Overall the UM GAZ is much easier to build, and the component pieces are evidence of better detailed casting than MW, but despite all that, when assembled, the MW GAZ looks better. The UM GAZ is slightly smaller than the MW GAZ. Its unknown to me which is closer to 1/72 scale.

Note that I intend to finish this as a plain GAZ-AAA truck - with no big gun mounted on the back !

Below is partly assembled truck, showing some detail of rear axle and differential assembly

Truck almost at the stage where first coat of paint can be applied,  a trouble free build

Vehicle with light spray paint of green, and AA gun fitted in the back. As can be seen it takes up the whole width, and additional parts in the bag (see below) are intended to replace the sides, but as I won't be mounting this gun, I will leave the GAZ as a standard truck or perhaps may mount a Quad Maxim in the cargo tray.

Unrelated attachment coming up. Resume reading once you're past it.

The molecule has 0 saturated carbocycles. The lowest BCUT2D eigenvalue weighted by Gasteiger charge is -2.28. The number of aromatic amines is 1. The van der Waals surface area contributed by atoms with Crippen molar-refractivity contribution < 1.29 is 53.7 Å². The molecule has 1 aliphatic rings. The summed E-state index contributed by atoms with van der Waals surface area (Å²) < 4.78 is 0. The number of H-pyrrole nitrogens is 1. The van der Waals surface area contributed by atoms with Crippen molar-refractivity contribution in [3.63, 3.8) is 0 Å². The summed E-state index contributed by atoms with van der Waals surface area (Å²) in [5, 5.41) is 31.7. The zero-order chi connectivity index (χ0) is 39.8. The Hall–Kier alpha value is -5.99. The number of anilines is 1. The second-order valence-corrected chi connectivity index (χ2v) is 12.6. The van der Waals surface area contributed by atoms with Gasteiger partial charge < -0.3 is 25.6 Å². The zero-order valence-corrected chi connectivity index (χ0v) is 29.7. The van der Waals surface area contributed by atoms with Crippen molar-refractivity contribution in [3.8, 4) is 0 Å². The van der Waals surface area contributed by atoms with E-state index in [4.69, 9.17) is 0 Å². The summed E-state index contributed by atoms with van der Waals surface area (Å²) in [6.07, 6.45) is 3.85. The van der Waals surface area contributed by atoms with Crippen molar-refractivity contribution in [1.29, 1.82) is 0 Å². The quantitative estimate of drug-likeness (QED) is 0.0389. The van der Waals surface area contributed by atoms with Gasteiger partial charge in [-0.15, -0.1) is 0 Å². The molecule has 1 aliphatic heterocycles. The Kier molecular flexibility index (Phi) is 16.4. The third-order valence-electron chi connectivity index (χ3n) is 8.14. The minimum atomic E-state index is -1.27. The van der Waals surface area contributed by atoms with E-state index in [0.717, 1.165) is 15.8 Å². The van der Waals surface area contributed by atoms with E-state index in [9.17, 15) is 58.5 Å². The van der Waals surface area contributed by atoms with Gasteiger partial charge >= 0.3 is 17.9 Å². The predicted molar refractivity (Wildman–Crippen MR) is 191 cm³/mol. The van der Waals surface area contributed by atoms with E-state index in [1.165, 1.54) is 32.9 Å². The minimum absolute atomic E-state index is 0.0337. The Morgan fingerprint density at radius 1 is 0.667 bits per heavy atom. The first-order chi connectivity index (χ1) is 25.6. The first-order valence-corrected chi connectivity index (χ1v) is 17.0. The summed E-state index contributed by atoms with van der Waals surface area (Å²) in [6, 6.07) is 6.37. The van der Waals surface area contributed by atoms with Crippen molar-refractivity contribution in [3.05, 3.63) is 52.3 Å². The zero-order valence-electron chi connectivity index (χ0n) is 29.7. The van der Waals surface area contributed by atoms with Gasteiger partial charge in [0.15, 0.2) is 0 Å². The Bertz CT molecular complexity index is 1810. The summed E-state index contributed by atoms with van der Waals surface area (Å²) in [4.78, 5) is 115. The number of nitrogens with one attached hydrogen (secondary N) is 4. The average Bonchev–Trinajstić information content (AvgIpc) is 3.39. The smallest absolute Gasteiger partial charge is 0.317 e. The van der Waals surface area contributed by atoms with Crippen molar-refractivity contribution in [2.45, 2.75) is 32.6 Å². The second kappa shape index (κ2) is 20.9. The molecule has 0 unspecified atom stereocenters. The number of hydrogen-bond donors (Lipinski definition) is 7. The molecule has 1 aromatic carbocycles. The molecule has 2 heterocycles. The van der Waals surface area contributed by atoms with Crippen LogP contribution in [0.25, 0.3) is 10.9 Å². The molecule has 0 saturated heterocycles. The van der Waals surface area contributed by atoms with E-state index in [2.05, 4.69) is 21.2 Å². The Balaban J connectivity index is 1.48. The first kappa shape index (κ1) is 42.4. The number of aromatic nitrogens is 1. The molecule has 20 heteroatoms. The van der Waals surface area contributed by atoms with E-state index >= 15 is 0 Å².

The side parts out of the bag, destined for the spares box, as is the AA gun. The GAZ AAA truck still far from finished, only changes from stock build are replacement of door handles with bent and filed down wire, and also will add window wipers, all to come after final paintjob, washes, weathering and some dust.

Update 05 August 2012.  I have over sprayed the upper areas with Humbrol Enamel Matt 226, to lighten up the panels that natural light would illuminate, leaving the lower areas in the darker green, that usually would be in shade. Still a lot to do, progress picture below, with gun mounted in back.

Update 12 August 2012. The GAZ-AAA has had a spray of light moist muddy water, paint used was thinned Model Master enamel 'Italian Sand'. Still a lot of work to do before this one is 'finished'